Think about that seemingly simple statement for a moment. If each of those tools sourced its own data, you might end up reporting different SKUs and amounts on a product, different customer categories, different identifying page names. This can lead to inconsistencies and errors in reporting and tracking, and a real headache for your data folks should they need to stitch the data from these different systems back together down the road.

But by having them all get their information from the data layer, the “Holiday Special Page” is given the same name everywhere. Not “Holiday Special Page” in Adobe Analytics and “/index/home.html?style=holiday” in your logging data and “Check Out Our Holiday Savings” in your media tags. The SKU of the item being viewed is the same, not dependent on which DOM element the person creating the tag selects.

Maybe you use IBM Tealeaf to monitor your site. Include the Tealeaf session ID in your data layer and send it to Adobe and your logging database. Then you can use it as a session identifier that spans all three systems.

One more benefit: No matter what, at some point you are dependent upon your development organization to actually get the data to the browser. The salesman may tell your boss that all is required to track the product views is dropping a simple tag in via your tag manager, but you have to know what product is being viewed. That SKU (or description) has to be placed on the page, and who does that? Your development team.

I get tremendous buy-in to my data layer initiatives from IT departments with one simple statement: Our team would be the only team requesting data be put onto a page for tags and the like. Any requests from the media folks funnels through us and it is incorporated into the data layer requirements.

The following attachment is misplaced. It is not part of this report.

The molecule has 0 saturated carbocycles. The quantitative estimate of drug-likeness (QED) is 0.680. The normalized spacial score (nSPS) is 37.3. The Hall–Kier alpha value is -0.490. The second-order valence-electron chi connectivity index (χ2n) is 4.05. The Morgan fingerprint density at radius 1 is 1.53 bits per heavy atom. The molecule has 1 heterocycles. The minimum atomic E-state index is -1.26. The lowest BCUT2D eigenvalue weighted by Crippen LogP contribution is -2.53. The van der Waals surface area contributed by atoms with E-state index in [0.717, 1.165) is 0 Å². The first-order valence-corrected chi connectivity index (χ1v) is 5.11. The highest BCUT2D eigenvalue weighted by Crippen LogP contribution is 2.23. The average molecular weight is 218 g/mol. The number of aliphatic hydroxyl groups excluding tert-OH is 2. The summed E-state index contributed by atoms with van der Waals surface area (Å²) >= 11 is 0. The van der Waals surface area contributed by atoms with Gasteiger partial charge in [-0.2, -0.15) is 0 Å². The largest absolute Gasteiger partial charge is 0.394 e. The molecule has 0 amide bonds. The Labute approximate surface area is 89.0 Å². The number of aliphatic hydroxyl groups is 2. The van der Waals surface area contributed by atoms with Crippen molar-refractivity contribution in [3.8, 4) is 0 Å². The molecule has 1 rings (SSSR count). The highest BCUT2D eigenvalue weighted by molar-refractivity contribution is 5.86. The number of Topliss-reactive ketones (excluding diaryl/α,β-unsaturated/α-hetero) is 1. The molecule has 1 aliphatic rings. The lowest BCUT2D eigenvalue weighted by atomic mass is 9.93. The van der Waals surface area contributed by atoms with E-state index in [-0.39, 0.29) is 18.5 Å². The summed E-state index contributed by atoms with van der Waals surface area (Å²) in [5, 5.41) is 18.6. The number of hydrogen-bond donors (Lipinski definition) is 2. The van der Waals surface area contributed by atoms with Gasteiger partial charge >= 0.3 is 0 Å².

This is not a small thing. I spent over 25 years as a developer and architect, working on applications and, eventually, websites. While trying to deliver new functions to the website, nothing drove us crazy quite like getting multiple requests for the same or similar data. The analytics people needed these 10 items and named in a certain way. Then you get a request from the marketing team for five items, four of them the same as the analytics yahoos wanted, but with different names. And so it goes. LOEs expand and the relationship between the developers and the owners of the site gets even more strained. A well-designed and managed data layer helps alleviate this.

If you read the articles or listen to the talks, there is not really a debate anymore about whether or not you should have a data layer. But still, many people tasked with implementing one don’t understand why they should have it. Hopefully, this sheds some light for you.

Written By

Jim Bradley

Jim Bradley is a Digital MarTech Architect at Evolytics, developing robust, scalable data collection and integration systems to support marketing analytics and optimization for clients. After three decades as an IT developer and architect, Jim transitioned into the digital marketing world in 2012 to build and maintain marketing tech stacks for several large organizations. Jim believes and reminds others that good design can solve problems you don’t even know you will have.